China’s new administration made its people hopeful when in 2013 it introduced the idea of reform by promoting the “Chinese Dream.”
But the Dream—a set of ideals often said to be achieving the “Two 100s”: China’s becoming a “moderately well off society” by 2021 (100 years after the founding of the Communist Party), and a fully developed nation by 2049 (on the centennial anniversary of the People's Republic of China)—has excluded an important goal that many have dreamed of: loosening censorship over Chinese media.
As the Republic prepares to go before the United Nations’ Human Rights Council for its Universal Periodic Review on Wednesday, March 19, rights groups wonder how authorities will defend the country’s “dubious claims to respect rights.”
In one example, Human Rights Watch has called for UN condemnation of the Chinese government following the death on Friday of Chinese human rights defender Cao Shunli, who was “arbitrarily” detained when trying to board a flight from Beijing to Geneva to participate in a human rights training session prior to the review. That was the last time the 52 year-old activist was seen publicly.
Cao Shunli, according to HRW, is said to have died after being denied medical attention in prison, but the spokesman for the Chinese Foreign Ministry released a statement denying her mistreatment and saying Cao's "lawful rights and interests have been protected in accordance with the law."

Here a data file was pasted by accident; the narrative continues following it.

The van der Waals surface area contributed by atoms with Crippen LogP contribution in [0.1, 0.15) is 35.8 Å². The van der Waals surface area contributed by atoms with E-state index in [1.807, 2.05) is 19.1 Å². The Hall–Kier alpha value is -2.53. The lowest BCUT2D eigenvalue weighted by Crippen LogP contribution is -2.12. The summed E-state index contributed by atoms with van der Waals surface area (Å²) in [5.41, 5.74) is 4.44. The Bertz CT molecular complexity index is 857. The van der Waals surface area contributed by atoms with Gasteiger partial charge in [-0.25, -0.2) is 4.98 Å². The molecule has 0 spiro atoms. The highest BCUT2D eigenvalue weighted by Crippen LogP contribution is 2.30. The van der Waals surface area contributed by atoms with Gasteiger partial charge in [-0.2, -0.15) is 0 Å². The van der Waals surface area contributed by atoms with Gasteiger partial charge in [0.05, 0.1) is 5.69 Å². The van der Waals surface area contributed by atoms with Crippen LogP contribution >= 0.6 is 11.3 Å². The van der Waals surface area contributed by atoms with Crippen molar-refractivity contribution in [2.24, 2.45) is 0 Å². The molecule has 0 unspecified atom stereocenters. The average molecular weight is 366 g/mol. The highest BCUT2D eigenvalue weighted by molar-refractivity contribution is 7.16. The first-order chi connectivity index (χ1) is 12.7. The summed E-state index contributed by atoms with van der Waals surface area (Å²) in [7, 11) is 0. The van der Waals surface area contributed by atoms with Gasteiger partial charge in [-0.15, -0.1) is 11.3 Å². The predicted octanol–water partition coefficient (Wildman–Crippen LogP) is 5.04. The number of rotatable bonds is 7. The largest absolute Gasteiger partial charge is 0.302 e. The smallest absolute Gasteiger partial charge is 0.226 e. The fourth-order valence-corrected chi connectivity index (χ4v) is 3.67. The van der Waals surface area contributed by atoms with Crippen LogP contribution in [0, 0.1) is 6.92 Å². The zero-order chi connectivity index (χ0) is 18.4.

The Universal Periodic Review—which “provides the opportunity for each [UN member] state to declare what actions they have taken to improve the human rights situations in their countries and to fulfill their human rights obligations”—calls for governments to address issues like these, and crackdowns on the press surely fall into those parameters.
China may be made to answer for its continued crackdown on human rights activists like Cao Shunli, the press, and the September passing of a new law stipulating that Internet users can be imprisoned for up to three years for starting “online rumors.”
The most recent Winter Harvard Nieman Report, released last month, focused specifically on the state of journalism and press freedom in China and included the testimonies of 10 experienced journalists working in the country—each addressing the problem of increased media censorship.
The report also highlights the worsening environment for foreign reporters in the country.
Paul Mooney, an American freelance journalist who reported from Beijing for 18 years, and also contributed to the Nieman Report, said he was denied a visa to work in China last November, due to his “unfavorable” coverage.
“The Ministry gave no reason for my rejection, but during a 90-minute interview at the Chinese Consulate in San Francisco, I was questioned repeatedly about my views on human rights, the Dalai Lama and Tibet, and rights lawyers,” Mooney wrote. “The experience made me realize that the visa refusal was the result of my reporting on sensitive issues.”
Mooney was the second foreign journalist in two years to be refused a visa. In 2012, Al Jazeera reporter Melissa Chan was expelled from the country due to her coverage of human rights issues.